When I was eight years old, my father returned from a trip with the largest star sapphire in the world. It was a piece of junk, picked up from a secondhand dealer. He polished it, then did something that made an impression on me. He named it. He called it “The Star of Ardaban.” Why give a name to this old piece of nothing? Because it’s not the gem a person buys. It’s the story behind the gem. It’s the romance. He had a special case made for the Star of Ardaban, the sort of case you might carry handcuffed to your wrist. He took a trip, traveling with the Star of Ardaban across the country. In each town, he was met at the train station by armed guards, a Brinks truck, and a local reporter. A few days later, after the story appeared in the local paper, he would invite all the jewelers to his hotel room to look at the Star of Ardaban. Then, as they were examining the Star of Ardaban, he was selling them everything else in his jewelry case. At the end of the tour, he donated the Star to the Smithsonian. It’s there to this day.
This is a Bible story in my family, a foundational myth—it explains everything you need to know about my father’s business and about my own. Though he was selling rubies and sapphires and I am selling Clooney, Pitt, and Damon, the trick is the same: packaging. You might have the greatest talent in the world, but it doesn’t matter if you can’t sell it. Am I Richard Rodgers, Stephen Sondheim, Saul Bellow, Ernest Hemingway? No. I can’t write a novel. I can’t write a play. I can’t write a song. But I can help the artist get that book or song or play noticed by the public. And that’s packaging. When you dig through all the craziness of my life, you’ll see that I’m just a guy from the Bronx who knows how to attract a crowd. I can get people to notice the sapphire, so it’s not lying in a cellar where it might be found in a hundred years, long after the man who mined it has died. That is my talent. If I had been around with Van Gogh or Melville, they would not have had to wait so long for fame.
When I was nine, my father took us to California. He wanted to show me and my brother the world outside the Bronx, and he wanted my mother to see Hollywood. She was crazy for the movies, one of those ladies you would see in an empty theater on the Grand Concourse, a box of tissues on her lap, weeping. (She named my brother not after some long-lost shtetl-dwelling ancestor but for one of her favorite actors, Melvyn Douglas, a star of Captains Courageous.) We loaded up the car and crossed the George Washington Bridge into America. Route 22 to 15, Pennsylvania, Ohio, Illinois. I pressed my face to the window, watching the towns go by. We slept in motels, ate in diners, visited tourist traps. I saw cowboys, horses, and distant peaks white in the smoky freight-yard dawn. I was a baby but already felt the pull of forces greater than myself, older even than my grandparents, a feeling that is with me even when I am alone. We stopped in Las Vegas. This was soon after the war. The town was nothing, a desert nowhere in which midcentury hoodlums were sketching plans for palaces. I would later spend much of my life there, with Elvis, Sinatra, the Colonel, put on so many shows and ink so many deals, and here I was, years earlier, ghosting through this nothing place. I was a child and Vegas was a child, but we would grow up, and meet again.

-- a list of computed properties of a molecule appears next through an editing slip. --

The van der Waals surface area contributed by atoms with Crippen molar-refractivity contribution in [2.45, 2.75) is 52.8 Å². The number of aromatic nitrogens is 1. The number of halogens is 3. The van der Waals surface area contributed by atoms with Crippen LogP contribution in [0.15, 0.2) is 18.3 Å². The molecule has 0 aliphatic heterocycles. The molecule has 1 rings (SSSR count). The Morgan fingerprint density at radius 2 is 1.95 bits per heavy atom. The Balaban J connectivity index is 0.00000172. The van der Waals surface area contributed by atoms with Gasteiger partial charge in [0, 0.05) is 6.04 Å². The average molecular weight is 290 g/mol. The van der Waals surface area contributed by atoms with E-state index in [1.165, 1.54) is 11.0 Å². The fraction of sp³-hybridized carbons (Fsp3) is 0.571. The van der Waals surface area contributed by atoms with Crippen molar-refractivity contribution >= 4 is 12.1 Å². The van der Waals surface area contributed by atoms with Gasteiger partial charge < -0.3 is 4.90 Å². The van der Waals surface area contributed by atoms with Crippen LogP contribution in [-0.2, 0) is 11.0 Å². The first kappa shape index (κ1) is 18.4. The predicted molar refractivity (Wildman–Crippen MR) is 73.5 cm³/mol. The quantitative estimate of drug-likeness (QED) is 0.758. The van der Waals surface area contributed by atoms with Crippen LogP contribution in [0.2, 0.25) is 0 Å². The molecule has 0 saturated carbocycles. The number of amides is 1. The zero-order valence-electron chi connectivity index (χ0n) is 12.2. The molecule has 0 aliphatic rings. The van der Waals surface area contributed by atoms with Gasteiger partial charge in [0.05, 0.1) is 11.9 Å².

We arrived in LA at dawn. My father was driving, window open, sleeves rolled back. “Jerry, wake up—you’re gonna want to see this.” I opened my eyes as we came over the hill. I could see the buildings of downtown, the hills behind them, the ocean behind that. The light was so pure it was white, catching the tops of the towers, which glowed in the sun. It would be great if you could preserve the first vision of a place that would become important to you, but later experience gets tangled up with memory until what came later changes what came before. You can never really save anything. We stayed in the Roosevelt Hotel on Hollywood Boulevard, across from Grauman’s Chinese Theater, where the stars have their hand and footprints in cement. I spent an afternoon there, measuring myself against Humphrey Bogart, Jimmy Stewart, Gregory Peck, all of whom, for whatever reason, had surprisingly small feet.
About three years ago, after Ocean’s Thirteen premiered, the people who run Grauman’s said they wanted the stars of the film—Brad Pitt, Matt Damon, George Clooney—to put their prints in the cement. Clooney said, “Look, we’ll do it, but Jerry has to do it, too.” As a rule, Grauman’s only honors actors, but they really wanted these guys, so they relented. As I was putting my hands in the cement, I looked up and saw the very window in the Roosevelt Hotel from which, all those years ago, I had looked out at Hollywood. While I was thinking about this—how strange to return to the same place, only now on the other side of the glass—I noticed the men next to me, my friends, were laughing.
A few days earlier, Clooney had called Pitt and Damon and said, “You know how when you go to Grauman’s the footprints always look so small? Well, you don’t want a kid out there, years from now, saying, ‘Oh, God, look at Brad Pitt and Matt Damon—they had baby feet!’ Tell you what. I’ll pick us up size fourteen shoes, three pairs. Jerry? Oh, well, let’s not mention it to Jerry.” So these friends of mine have clown shoes, while I’m the guy with the tiny feet on the walk of fame. And you know what they say about small feet.